October-19: Health

Screen addiction can restructure your brain


It is midnight and you know you should put the phone down and go to sleep, but five more minutes turns into another hour or more when you are engrossed in social media. By now, most of us are aware of the dangers of smartphones and social media. We are in fact addicted to them ignoring the harm they are inflicting on our lives.

Phones have become a constant distraction. Higher levels of social media engagement have been associated with lower mood and feelings of dissatisfaction in life, partly due to FOMO, the Fear Of Missing Out. It has been found that FOMO leads to higher cases of anxiety and depression, stress, sleep difficulties, and even psychosomatic symptoms.

Currently kids and teens are growing up in a world dominated by screens-phones, tablets, computers and TVs. Earlier, the adverse effects of peer pressure on teenagers used to be balanced out by the time spent at home with family. Now with screens stealing all their attention, they are isolated from the family’s care and reassurance.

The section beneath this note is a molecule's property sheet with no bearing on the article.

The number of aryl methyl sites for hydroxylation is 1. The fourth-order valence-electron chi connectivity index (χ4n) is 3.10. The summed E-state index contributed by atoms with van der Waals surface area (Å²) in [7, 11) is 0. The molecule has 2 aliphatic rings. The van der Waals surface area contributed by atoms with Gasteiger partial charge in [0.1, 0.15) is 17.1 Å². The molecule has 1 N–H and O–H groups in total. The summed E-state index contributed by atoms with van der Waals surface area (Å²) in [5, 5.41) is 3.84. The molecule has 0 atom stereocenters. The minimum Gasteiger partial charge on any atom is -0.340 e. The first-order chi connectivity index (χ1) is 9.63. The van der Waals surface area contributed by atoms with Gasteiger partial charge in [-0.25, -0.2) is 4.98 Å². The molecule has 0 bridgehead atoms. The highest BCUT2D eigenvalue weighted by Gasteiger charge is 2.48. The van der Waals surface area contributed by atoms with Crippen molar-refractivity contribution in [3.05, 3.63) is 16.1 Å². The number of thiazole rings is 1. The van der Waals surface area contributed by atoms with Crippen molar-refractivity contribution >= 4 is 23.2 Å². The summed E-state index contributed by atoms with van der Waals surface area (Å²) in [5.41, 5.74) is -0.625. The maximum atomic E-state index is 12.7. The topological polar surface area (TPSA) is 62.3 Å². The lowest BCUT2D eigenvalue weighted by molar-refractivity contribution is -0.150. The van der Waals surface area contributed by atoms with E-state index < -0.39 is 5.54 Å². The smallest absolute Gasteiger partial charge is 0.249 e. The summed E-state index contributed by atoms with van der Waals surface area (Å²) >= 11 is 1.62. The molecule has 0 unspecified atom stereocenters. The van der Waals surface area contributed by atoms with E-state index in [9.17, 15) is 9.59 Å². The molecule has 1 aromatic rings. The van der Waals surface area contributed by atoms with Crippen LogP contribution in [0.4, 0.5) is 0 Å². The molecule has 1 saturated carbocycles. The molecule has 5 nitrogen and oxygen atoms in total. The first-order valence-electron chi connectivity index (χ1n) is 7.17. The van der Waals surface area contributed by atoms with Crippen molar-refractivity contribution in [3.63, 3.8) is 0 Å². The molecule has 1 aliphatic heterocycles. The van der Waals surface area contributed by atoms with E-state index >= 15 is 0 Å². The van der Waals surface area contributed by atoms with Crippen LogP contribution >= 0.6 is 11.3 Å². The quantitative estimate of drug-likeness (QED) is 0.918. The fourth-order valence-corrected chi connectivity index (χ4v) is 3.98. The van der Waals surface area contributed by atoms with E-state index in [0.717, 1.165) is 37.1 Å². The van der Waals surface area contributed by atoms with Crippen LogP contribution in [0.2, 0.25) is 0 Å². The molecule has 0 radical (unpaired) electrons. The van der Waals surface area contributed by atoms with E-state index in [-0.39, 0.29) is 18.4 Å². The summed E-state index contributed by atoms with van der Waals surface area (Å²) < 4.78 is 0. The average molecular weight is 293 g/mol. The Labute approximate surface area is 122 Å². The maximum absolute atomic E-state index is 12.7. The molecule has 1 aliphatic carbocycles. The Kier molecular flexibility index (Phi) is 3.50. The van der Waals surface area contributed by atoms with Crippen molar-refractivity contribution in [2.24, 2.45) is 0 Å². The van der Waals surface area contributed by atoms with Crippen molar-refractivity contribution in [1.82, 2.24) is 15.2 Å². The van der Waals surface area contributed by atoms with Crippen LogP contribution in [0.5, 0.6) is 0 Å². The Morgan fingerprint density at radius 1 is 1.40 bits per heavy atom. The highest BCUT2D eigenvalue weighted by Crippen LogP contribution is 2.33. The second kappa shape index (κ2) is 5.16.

A latest National Institutes of Health (NIH) study examined brain scans of 9-10 year old children to find out what screen time does to their brains. Preliminary results from 4,500 children suggests that it is literally affecting their brain structure depending on how much screen time they were exposed to. Children who spent 7 hours on their screens everyday showed premature thinning of the brain’s layer that processes information from the physical world. Also children who spend more than 2 hours of daily screen time score lower on thinking and language tests.

Fighting smartphone addiction

The easy solution to save yourself and your kids is to turn off and put away the phone, but that isn’t so easy. However, there are ways to make giving up, or at least reducing smartphone use easier. Engage in some digital detox. Set up certain times of day when everyone puts their phone away or does not look at social media. Don’t take your cell phone to bed, use an old fashioned alarm to wake you. And last, try to replace smart device time with healthier activities such as family time, meditating or actually interacting with real people.

Sources: www.bloombergquint.com, www.bloomberg.com, www.medium.com, www.nytimes.com

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